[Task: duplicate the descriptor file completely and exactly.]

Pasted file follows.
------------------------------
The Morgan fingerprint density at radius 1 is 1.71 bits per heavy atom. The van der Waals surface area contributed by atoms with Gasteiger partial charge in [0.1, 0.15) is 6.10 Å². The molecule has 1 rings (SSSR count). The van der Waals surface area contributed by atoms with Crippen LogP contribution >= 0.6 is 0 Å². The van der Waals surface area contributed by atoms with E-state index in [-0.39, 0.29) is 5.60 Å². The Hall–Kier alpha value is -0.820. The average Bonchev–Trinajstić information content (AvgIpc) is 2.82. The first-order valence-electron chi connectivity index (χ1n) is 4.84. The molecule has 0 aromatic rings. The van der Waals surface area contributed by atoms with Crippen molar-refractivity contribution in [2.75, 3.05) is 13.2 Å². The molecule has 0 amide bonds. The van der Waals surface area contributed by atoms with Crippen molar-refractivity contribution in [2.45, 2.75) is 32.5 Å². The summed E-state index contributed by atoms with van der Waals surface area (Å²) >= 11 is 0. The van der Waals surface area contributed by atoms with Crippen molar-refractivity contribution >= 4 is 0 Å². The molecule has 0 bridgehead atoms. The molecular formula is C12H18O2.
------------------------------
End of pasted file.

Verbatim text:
The Morgan fingerprint density at radius 1 is 1.71 bits per heavy atom. The van der Waals surface area contributed by atoms with Gasteiger partial charge in [0.1, 0.15) is 6.10 Å². The molecule has 1 rings (SSSR count). The van der Waals surface area contributed by atoms with Crippen LogP contribution >= 0.6 is 0 Å². The van der Waals surface area contributed by atoms with E-state index in [-0.39, 0.29) is 5.60 Å². The Hall–Kier alpha value is -0.820. The average Bonchev–Trinajstić information content (AvgIpc) is 2.82. The first-order valence-electron chi connectivity index (χ1n) is 4.84. The molecule has 0 aromatic rings. The van der Waals surface area contributed by atoms with Crippen molar-refractivity contribution in [2.75, 3.05) is 13.2 Å². The molecule has 0 amide bonds. The van der Waals surface area contributed by atoms with Crippen molar-refractivity contribution in [2.45, 2.75) is 32.5 Å². The summed E-state index contributed by atoms with van der Waals surface area (Å²) >= 11 is 0. The van der Waals surface area contributed by atoms with Crippen molar-refractivity contribution >= 4 is 0 Å². The molecule has 0 bridgehead atoms. The molecular formula is C12H18O2.